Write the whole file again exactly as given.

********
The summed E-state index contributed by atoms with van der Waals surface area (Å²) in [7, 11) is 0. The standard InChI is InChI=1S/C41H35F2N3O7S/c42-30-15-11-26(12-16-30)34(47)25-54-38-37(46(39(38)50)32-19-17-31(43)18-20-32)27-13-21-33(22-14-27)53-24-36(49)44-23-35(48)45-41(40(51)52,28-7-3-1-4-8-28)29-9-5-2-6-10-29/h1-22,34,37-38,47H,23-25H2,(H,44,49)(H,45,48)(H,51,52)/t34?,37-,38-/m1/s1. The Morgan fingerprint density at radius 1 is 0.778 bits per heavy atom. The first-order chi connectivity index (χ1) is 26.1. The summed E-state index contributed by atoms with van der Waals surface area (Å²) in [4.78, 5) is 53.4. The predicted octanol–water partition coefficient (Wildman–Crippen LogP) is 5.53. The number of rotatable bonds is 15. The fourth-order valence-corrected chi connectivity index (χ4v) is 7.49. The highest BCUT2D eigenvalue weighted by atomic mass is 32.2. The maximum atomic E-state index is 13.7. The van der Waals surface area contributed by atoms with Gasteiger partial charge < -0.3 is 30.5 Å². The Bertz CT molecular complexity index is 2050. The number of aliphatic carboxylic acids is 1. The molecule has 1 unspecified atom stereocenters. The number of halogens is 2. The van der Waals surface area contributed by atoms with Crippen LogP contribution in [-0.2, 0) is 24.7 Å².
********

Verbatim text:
The summed E-state index contributed by atoms with van der Waals surface area (Å²) in [7, 11) is 0. The standard InChI is InChI=1S/C41H35F2N3O7S/c42-30-15-11-26(12-16-30)34(47)25-54-38-37(46(39(38)50)32-19-17-31(43)18-20-32)27-13-21-33(22-14-27)53-24-36(49)44-23-35(48)45-41(40(51)52,28-7-3-1-4-8-28)29-9-5-2-6-10-29/h1-22,34,37-38,47H,23-25H2,(H,44,49)(H,45,48)(H,51,52)/t34?,37-,38-/m1/s1. The Morgan fingerprint density at radius 1 is 0.778 bits per heavy atom. The first-order chi connectivity index (χ1) is 26.1. The summed E-state index contributed by atoms with van der Waals surface area (Å²) in [4.78, 5) is 53.4. The predicted octanol–water partition coefficient (Wildman–Crippen LogP) is 5.53. The number of rotatable bonds is 15. The fourth-order valence-corrected chi connectivity index (χ4v) is 7.49. The highest BCUT2D eigenvalue weighted by atomic mass is 32.2. The maximum atomic E-state index is 13.7. The van der Waals surface area contributed by atoms with Gasteiger partial charge < -0.3 is 30.5 Å². The Bertz CT molecular complexity index is 2050. The number of aliphatic carboxylic acids is 1. The molecule has 1 unspecified atom stereocenters. The number of halogens is 2. The van der Waals surface area contributed by atoms with Crippen LogP contribution in [-0.2, 0) is 24.7 Å².